What is Chronic Fatigue Syndrome?
Chronic Fatigue Syndrome is a relatively new condition. It was only in 1994 that a group of doctors, scientists and researchers met to determine the criteria for Chronic Fatigue Syndrome. Many illnesses can claim fatigue as a symptom, so it can be difficult to diagnose Chronic Fatigue. Simply put, Chronic Fatigue Syndrome is a condition characterized by constant fatigue that does not improve with rest and may worsen with physical or mental exertion.
What is the Clinical Definition of Chronic Fatigue Syndrome?
First, the patient must have severe chronic fatigue lasting at least six months where other underlying medical conditions have been ruled out as the cause. Second, the patient must exhibit at least four of the following eight symptoms: impaired concentration or memory loss; sore throat; sore, swollen lymph nodes in the neck or underarms; muscle pain; joint pain without swelling or redness; headaches of a new type or severity; sleep that does not refresh; or exhaustion lasing more than twenty-four hours after physical or mental exertion.
Are there other Possible Symptoms?
Those diagnosed with Chronic Fatigue have often reported additional symptoms. They can be any of the following: abdominal pain, bloating, nausea, diarrhea, allergies, chronic cough, balance problems, earaches, chest pain, irregular heartbeats, shortness of breath, jaw pain, chills or night sweats, tingling sensations, dry mouth, new eye or vision problems, and weight loss or gain.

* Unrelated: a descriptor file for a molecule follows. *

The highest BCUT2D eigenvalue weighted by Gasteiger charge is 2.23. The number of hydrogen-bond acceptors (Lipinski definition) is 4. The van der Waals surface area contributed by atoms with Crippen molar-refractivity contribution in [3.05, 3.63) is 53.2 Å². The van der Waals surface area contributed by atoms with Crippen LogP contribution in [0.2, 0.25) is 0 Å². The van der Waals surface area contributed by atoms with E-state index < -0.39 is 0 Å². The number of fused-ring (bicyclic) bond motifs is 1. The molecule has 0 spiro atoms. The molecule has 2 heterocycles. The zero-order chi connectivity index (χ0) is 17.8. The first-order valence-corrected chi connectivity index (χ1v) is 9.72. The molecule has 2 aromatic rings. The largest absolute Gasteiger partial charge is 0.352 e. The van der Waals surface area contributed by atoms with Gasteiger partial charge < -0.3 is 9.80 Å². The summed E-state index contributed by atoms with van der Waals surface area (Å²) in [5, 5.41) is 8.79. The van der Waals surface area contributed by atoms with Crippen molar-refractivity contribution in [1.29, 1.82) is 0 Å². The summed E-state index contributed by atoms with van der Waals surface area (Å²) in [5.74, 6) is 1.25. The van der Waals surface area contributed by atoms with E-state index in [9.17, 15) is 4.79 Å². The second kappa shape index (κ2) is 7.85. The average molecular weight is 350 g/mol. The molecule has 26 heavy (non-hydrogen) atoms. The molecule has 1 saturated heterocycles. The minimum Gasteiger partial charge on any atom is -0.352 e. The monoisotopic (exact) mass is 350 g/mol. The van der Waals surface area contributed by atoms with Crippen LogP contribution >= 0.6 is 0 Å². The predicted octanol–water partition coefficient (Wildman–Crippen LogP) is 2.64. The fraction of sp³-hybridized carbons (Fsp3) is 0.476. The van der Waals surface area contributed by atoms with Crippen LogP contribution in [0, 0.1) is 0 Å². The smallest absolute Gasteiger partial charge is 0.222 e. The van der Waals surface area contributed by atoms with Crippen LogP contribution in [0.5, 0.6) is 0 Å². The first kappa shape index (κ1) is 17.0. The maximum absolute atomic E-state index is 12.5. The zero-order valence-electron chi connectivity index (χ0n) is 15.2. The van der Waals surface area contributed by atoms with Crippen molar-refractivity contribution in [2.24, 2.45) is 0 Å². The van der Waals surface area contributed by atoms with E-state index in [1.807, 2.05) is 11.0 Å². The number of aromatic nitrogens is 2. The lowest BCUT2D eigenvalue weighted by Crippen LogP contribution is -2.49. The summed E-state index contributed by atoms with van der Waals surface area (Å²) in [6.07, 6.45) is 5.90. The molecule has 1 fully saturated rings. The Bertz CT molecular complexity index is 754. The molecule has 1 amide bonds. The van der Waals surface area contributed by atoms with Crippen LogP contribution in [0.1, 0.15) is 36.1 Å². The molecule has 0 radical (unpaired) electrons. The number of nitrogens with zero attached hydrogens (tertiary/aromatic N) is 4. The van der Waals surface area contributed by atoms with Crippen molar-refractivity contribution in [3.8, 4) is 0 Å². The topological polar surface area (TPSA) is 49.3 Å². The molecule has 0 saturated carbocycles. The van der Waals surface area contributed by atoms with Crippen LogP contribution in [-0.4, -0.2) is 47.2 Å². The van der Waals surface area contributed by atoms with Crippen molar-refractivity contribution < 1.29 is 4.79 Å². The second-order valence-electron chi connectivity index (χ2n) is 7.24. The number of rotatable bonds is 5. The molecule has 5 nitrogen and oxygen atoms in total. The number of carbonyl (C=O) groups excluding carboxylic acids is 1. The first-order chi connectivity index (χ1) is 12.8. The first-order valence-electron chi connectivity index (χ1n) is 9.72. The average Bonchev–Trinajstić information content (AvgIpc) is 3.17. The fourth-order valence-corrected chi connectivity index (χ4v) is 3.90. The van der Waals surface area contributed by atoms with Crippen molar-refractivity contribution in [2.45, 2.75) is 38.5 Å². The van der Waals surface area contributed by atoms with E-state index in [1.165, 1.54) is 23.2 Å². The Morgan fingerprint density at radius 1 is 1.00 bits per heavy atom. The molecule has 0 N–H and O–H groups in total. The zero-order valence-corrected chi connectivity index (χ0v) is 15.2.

How is Chronic Fatigue Syndrome Diagnosed?
There are no specific tests that reveal a person has Chronic Fatigue. Instead, the doctors have to exclude every other disease that could actually cause a person to experience chronic fatigue. Some diseases and conditions that need to be excluded would be cancer, sleep apnea, a low-functioning thyroid, depression, obesity, and substance abuse.
What Causes Chronic Fatigue Syndrome?
Currently, there is no specific cause identified as the root of Chronic Fatigue. For some people, it seems to follow a virus. Sometimes it is identified after a period of great stress in a patient's life. For others, there is no clear starting point. Researchers continue to search for the root causes.
What is the Risk for Contracting Chronic Fatigue Syndrome?
Because no there is no clear cause for Chronic Fatigue, it is difficult to narrow the risks. It is estimated that one million people in the U.S. have Chronic Fatigue. Four times more women than men have been diagnosed, but that could mean that women report their symptoms more often than men. Most Chronic Fatigue patients are diagnosed in their forties and fifties, but it can affect those of any age, race or nationality.
What is the Outcome for Those with Chronic Fatigue Syndrome?
Each patient with CFS responds differently. Since there is no cure, doctors focus on dealing with the symptoms. There are some who become housebound with CFS, but many can continue to function fairly normally while they continue to deal with symptoms. Full recovery from CFS is rare, but most patients improve with follow-up care. It is very important for the patient and the doctor to work together for the patients to have a good quality of life.
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